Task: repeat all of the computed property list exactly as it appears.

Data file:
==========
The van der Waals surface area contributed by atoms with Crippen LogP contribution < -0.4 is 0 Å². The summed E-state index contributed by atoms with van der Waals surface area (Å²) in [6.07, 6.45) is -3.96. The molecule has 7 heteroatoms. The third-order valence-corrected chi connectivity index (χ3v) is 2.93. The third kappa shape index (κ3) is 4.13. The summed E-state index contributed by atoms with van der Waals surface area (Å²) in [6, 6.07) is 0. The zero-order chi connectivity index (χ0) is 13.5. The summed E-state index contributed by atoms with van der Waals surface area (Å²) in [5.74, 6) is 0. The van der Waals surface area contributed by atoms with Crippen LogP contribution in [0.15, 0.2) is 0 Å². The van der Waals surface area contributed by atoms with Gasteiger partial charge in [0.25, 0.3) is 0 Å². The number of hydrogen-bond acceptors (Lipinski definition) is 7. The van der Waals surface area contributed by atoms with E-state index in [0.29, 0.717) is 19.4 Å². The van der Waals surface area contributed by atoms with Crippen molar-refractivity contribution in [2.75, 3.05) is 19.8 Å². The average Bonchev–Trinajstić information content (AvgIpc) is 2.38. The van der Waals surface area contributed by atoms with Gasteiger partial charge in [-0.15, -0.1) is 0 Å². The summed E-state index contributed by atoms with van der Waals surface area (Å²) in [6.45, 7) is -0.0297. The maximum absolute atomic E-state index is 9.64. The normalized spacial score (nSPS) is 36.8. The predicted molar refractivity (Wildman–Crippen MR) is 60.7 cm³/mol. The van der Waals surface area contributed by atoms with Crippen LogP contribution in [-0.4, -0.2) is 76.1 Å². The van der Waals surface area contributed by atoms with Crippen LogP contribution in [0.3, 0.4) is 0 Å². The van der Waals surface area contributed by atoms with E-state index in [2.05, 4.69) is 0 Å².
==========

The van der Waals surface area contributed by atoms with Crippen LogP contribution < -0.4 is 0 Å². The summed E-state index contributed by atoms with van der Waals surface area (Å²) in [6.07, 6.45) is -3.96. The molecule has 7 heteroatoms. The third-order valence-corrected chi connectivity index (χ3v) is 2.93. The third kappa shape index (κ3) is 4.13. The summed E-state index contributed by atoms with van der Waals surface area (Å²) in [6, 6.07) is 0. The zero-order chi connectivity index (χ0) is 13.5. The summed E-state index contributed by atoms with van der Waals surface area (Å²) in [5.74, 6) is 0. The van der Waals surface area contributed by atoms with Crippen LogP contribution in [0.15, 0.2) is 0 Å². The van der Waals surface area contributed by atoms with Gasteiger partial charge in [0.25, 0.3) is 0 Å². The number of hydrogen-bond acceptors (Lipinski definition) is 7. The van der Waals surface area contributed by atoms with E-state index in [0.29, 0.717) is 19.4 Å². The van der Waals surface area contributed by atoms with Crippen molar-refractivity contribution in [2.75, 3.05) is 19.8 Å². The average Bonchev–Trinajstić information content (AvgIpc) is 2.38. The van der Waals surface area contributed by atoms with Gasteiger partial charge in [-0.15, -0.1) is 0 Å². The summed E-state index contributed by atoms with van der Waals surface area (Å²) in [6.45, 7) is -0.0297. The maximum absolute atomic E-state index is 9.64. The normalized spacial score (nSPS) is 36.8. The predicted molar refractivity (Wildman–Crippen MR) is 60.7 cm³/mol. The van der Waals surface area contributed by atoms with Crippen LogP contribution in [-0.4, -0.2) is 76.1 Å². The van der Waals surface area contributed by atoms with Crippen LogP contribution in [0.3, 0.4) is 0 Å². The van der Waals surface area contributed by atoms with E-state index in [2.05, 4.69) is 0 Å².